Going into a race, Carl Nafzger doesn't worry about the competition. In his view, you can only train one horse, and that’s your horse. Were he concerned about a specific runner for Street Sense to beat in the Aug. 25 Travers (gr. I), however, it would be the Phipps Stable’s Sightseeing, a colt who is in what trainer Shug McGaughey terms the “best mental condition” of his 3-year-old career.
A son of Pulpit and the third-place finisher behind Street Sense and CP West in his last start, the July 29 Jim Dandy Stakes (gr. II) at Saratoga, Sightseeing definitely needed to improve his mental game going into his fall campaign. Previously, he lacked the aggressive closing kick it took to overcome his competition, and it took three attempts this year – a third and two seconds, one in the Wood Memorial (gr. I) – before he scored a narrow victory over Prom Shoes in the May 20 Peter Pan (gr. II) at Belmont Park.
The colt’s next start was the July 4 Dwyer (gr. II), in which he finished third behind Any Given Saturday and Nobiz Like Shobiz. After a sluggish break, he hustled after the pace under jockey Edgar Prado and was slightly rank in doing so, McGaughey said.
“The thing I’ve been wanting to see is for him to be able to relax,” said the trainer, who put the colt in blinkers for that start. “He had jumped in the bridle a little in the Dwyer, and I’d like to see him learn not to do that.”
“He got a little aggressive early, which definitely wasn’t the plan,” Prado said. “The plan was to settle back and come from off the pace, which is his best running style. He’s been a difficult horse to try and figure out. Sometimes he wants to take off early, and sometimes you have to work to make him come running. So we’ve been trying to find out exactly what he needs and where he wants to be.”
In the Jim Dandy, Sightseeing finished much stronger, and his rally in the stretch - combined with strong works in the following weeks - convinced McGaughey that the Travers was where his colt belonged. Prado is also counting on the colt’s improving mental game.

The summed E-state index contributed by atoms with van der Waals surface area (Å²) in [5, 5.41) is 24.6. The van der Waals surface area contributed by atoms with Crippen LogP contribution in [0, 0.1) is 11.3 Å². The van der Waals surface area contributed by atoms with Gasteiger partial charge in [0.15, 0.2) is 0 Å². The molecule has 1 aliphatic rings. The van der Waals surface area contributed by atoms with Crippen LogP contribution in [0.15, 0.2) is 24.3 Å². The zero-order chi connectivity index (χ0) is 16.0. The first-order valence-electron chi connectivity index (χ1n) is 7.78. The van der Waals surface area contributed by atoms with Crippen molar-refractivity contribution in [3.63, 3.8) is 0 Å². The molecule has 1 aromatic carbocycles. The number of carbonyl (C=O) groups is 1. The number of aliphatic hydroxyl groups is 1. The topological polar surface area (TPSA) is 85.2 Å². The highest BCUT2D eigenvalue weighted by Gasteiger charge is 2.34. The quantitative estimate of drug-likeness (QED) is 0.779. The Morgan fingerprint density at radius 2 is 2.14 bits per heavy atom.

“He settled better for the first part of the Jim Dandy, and he came running with a strong finish,” the jockey said. “In past races it’s seemed like he comes running, but every time you think he’s gonna go by and win, he hangs to look around a little bit. I know he has the tools and potential to run with these kinds of horses. He just needs to improve mentally, and I think he’s starting to get it.”
McGaughey noted that since the Dwyer, Sightseeing has definitely improved.
"I liked what I saw in the Jim Dandy, especially when he galloped out," the trainer said. "Since then, he’s done everything I’ve wanted him to do. He had a spectacular work August 19, and he galloped strong. The exercise rider had to pull him up.”
Sightseeing worked five furlongs in 1:00.88 at Saratoga Aug. 19 in his final prep for the Travers. Now, after skipping key races like the Derby and Belmont Stakes (gr. I), he may be sitting on the best effort of his 11-start career. The challenge is to make up two-and-a-half lengths to Street Sense from their only meeting.
“I know Shug, and I know how he puts things together,” said Nafzger. “His horse has always been right there, and he’s never given his big race. So he’s definitely due to make the effort.”
McGaughey, who won the Travers with Easy Goer (1989), Rhythm (1990), and Coronado’s Quest (1998), said he "would have loved to run (Sightseeing) in the Belmont, and there's no race that I'd rather win than the Kentucky Derby, but I don’t think (the horse) was ready, I don’t think we could have won, and I don’t think I’d be standing here today if we’d gone that route. Up until this point, he’s taken baby steps. I’ve always believed he’s a true staying horse, and I’m hoping he’s improved enough to catch up to this bunch.”